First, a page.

[The Brazil Times nameplate] A Few Clouds ~ 78°F  
High: 88°F ~ Low: 70°F
Saturday, Aug. 27, 2016

Wabash Valley H.S. Tourney nostalgia; Dean Kendall's book a special source of history

Posted Monday, December 26, 2011, at 6:26 PM


Times Sports Editor

As the 12th Annual Pizza Hut Wabash Valley Classic prepares to tip-off this morning at Terre Haute North High School, I thought it only fitting that I share some thoughts and notes from an impressive book that my uncle shared with me over the Christmas weekend. The book, researched and compiled by Dean Kendall, is titled The Wabash Valley High School Basketball Tournament and has already impressed upon me how much intensive research was done to put together the tome.

The book is a wealth of information on the original Wabash Valley Tournament that took place beginning in 1916 and ran until 1972. Kendall's book includes interviews, stats, stories, tourney brackets and box scores from the entire history of the tournament. In just my preliminary perusing of the book, I'm pretty awed at the amount of work that has gone into the work.

I've always been a sucker for statistics and history, which this book is chocked full of throughout, but what I really enjoy about it is the interviews with former coaches, players, team managers and fans. Simply by reading the thoughts of former coaches like Sam Alford (Monroe City 1966), the father of IU legend Steve Alford, impresses on the reader how much the tourney meant to the 188 different schools and communities that ultimately competed over the course of the 57 years. Ultimately, 157 schools from Indiana played in the tourney at least one year and 31 schools from Illinois participated. At its peak in 1947, there were 124 teams in the two-week tourney as the first week served as a preliminary round with teams playing in their area. The 16-team finals took place in the second week, usually in Terre Haute. The eventual winner had to come out victorious in four games, much like the current tourney, to be crowned the Wabash Valley champion.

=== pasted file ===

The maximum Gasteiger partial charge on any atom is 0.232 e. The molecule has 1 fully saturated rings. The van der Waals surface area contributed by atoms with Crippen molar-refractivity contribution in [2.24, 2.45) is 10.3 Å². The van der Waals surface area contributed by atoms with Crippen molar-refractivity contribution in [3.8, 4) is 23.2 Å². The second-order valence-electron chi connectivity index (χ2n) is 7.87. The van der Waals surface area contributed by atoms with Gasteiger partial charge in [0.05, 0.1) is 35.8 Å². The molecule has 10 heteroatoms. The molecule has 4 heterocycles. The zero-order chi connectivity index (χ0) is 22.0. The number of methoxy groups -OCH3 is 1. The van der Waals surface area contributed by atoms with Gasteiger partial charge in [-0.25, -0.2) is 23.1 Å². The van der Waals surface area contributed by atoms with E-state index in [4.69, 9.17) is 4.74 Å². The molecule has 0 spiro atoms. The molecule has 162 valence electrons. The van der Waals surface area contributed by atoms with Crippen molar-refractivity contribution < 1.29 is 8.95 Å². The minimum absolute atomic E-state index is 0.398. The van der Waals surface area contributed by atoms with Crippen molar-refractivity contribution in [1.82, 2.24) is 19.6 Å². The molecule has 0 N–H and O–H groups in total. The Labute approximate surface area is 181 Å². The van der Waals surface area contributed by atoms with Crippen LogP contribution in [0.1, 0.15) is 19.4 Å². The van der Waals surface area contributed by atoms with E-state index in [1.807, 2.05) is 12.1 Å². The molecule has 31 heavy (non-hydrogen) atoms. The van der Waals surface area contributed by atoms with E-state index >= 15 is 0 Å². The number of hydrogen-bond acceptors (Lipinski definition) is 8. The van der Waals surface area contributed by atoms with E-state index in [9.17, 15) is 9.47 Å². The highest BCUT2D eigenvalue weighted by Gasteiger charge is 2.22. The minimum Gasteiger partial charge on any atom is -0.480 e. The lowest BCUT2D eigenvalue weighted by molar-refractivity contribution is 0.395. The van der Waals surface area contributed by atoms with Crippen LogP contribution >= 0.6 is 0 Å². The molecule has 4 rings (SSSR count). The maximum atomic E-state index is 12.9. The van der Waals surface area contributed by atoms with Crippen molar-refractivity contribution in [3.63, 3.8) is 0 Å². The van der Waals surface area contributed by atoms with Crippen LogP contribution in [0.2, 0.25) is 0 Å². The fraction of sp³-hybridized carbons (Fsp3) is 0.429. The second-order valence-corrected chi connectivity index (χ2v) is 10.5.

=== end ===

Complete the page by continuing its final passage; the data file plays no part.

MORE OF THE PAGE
The tourney was originally the idea of Terre Haute Tribune sports editor, Mr. Ralph H. White. The first tourney in 1916 included entries from Paris, Ill., Vincennes, Rockville, Clinton and Normal of Terre Haute. Rockville would go on to defeat Paris, 24-17 in a game played at the K of C auditorium at Ninth and Ohio Streets in Terre Haute.

Clay County was well represented throughout the tournament's history as eight different squads played. Staunton played in a county-high 47 Wabash Valley Tournaments, reaching the finals nine different times, but never captured the title. Cory (44 years, six finals), Clay City (41 years, 10 finals and the 1926 championship), Brazil (39 years, 25 finals and the 1928, 1943 and 1961 titles), Van Buren (38 years, six finals), Bowling Green (36 years, no finals) and Asboro (31 years, three finals) all participated more than 30 times. Coalmont was a participant in 15 tourneys and reached three finals.

Rockville won the first three championships from 1916-1918, a feat duplicated by Terre Haute Gerstmeyer from 1952-1954. The Terre Haute schools boasted the most wins as State High won once, Wiley won three, Gerstmeyer won three and Garfield won four times.

Clyde Lovellete guided those Garfield teams to wins in 1945, 1947, 1948 with the Arley and Harley Andrews leading Gerstmeyer to titles in 1952-54. More on them a bit later.